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'The hierarchy of caste is not about feelings or morality. It is about power - which groups have it and which do not'
Beyond race or class, our lives are defined by a powerful, unspoken system of divisions. In Caste, Pulitzer Prize-winning author Isabel Wilkerson gives an astounding portrait of this hidden phenomenon. Linking America, India and Nazi Germany, Wilkerson reveals how our world has been shaped by caste - and how its rigid, arbitrary hierarchies still divide us today.
With clear-sighted rigour, Wilkerson unearths the eight pillars that connect caste systems across civilizations, and demonstrates how our own era of intensifying conflict and upheaval has arisen as a consequence of caste. Weaving in stories of real people, she shows how its insidious undertow emerges every day; she documents its surprising health costs; and she explores its effects on culture and politics. Finally, Wilkerson points forward to the ways we can - and must - move beyond its artificial divisions, towards our common humanity.
Beautifully written and deeply original, Caste is an eye-opening examination of what lies beneath the surface of ordinary lives. No one can afford to ignore the moral clarity of its insights, or its urgent call for a freer, fairer world.
© Isabel Wilkerson 2020 (P) Penguin Audio 2020
APPLE BOOKS REVIEW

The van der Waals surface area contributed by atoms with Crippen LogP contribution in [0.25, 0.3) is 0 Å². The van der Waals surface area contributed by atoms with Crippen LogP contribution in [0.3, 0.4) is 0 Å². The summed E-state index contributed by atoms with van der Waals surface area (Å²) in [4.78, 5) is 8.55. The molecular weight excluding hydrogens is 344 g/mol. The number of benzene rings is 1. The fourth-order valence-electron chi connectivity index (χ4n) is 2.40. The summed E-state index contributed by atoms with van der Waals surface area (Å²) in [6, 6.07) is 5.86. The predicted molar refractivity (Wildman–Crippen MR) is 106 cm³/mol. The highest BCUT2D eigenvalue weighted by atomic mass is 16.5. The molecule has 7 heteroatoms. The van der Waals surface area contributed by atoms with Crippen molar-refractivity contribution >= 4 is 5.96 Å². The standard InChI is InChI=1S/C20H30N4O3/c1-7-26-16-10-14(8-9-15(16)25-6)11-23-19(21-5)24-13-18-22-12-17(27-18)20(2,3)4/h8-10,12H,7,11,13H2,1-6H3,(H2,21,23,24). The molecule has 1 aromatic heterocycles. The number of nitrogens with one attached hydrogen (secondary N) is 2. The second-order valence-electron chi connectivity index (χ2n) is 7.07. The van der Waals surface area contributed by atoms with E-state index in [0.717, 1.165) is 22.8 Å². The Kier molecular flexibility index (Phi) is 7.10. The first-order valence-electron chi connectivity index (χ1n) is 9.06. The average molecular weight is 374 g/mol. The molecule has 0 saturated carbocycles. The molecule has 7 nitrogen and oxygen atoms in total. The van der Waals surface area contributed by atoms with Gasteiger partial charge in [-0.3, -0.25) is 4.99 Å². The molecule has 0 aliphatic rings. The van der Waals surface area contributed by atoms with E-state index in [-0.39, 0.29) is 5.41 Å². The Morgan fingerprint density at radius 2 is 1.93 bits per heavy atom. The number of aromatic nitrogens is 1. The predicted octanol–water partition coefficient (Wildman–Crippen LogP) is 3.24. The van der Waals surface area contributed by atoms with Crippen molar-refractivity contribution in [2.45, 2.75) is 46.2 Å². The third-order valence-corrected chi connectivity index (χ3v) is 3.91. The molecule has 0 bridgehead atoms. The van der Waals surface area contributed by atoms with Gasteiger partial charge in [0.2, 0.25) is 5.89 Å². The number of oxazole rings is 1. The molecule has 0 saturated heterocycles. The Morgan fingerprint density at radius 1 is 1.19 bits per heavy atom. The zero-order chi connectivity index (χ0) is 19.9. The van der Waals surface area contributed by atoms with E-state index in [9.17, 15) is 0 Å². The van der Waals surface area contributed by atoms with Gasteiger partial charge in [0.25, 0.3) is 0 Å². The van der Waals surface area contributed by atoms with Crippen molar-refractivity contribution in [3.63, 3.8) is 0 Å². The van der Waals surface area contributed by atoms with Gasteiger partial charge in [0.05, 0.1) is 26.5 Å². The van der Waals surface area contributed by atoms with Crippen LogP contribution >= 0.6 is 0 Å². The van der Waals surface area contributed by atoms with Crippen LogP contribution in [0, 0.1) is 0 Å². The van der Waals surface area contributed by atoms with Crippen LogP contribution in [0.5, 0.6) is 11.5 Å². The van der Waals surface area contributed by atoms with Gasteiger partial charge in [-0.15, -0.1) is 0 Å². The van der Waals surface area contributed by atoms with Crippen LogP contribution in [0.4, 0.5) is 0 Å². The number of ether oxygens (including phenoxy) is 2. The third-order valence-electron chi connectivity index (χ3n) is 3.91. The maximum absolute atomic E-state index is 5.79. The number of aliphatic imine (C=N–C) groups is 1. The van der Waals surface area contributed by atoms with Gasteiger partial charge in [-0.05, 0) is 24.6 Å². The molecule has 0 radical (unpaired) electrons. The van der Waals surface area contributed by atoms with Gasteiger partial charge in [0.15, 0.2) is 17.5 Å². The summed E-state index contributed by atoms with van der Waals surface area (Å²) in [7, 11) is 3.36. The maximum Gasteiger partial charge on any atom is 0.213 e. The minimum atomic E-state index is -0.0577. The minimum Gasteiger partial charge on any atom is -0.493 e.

Oprah calls her new book club pick “a game-changing, revolutionary, profound look at how we got where we are in terms of inequality.” And she’s right. Pulitzer Prize-winning journalist Isabel Wilkerson—bestselling author of The Warmth of Other Suns—takes us on an eye-opening journey as she excavates and reframes history. Her astounding deep dive into racial hierarchy in the United States pulls no punches. Drawing parallels to India and Nazi Germany and blending history, sociology, and powerful stories of lived experience, Wilkerson argues that the U.S. has always operated through a race-based system of caste. Her historical reframing gives us a new language for talking about racism and helps explain what it means to be casteist, or “invested in keeping the hierarchy as it is or content to do nothing to change it.” Wilkerson backs up her assertions with meticulous research, illustrating how caste permeates every aspect of American life: from politics to health outcomes to interpersonal relationships to the ways we learn to be ourselves. Caste effortlessly makes history personal, because it is. If you only read one book about race in the U.S. in your lifetime, let this be it.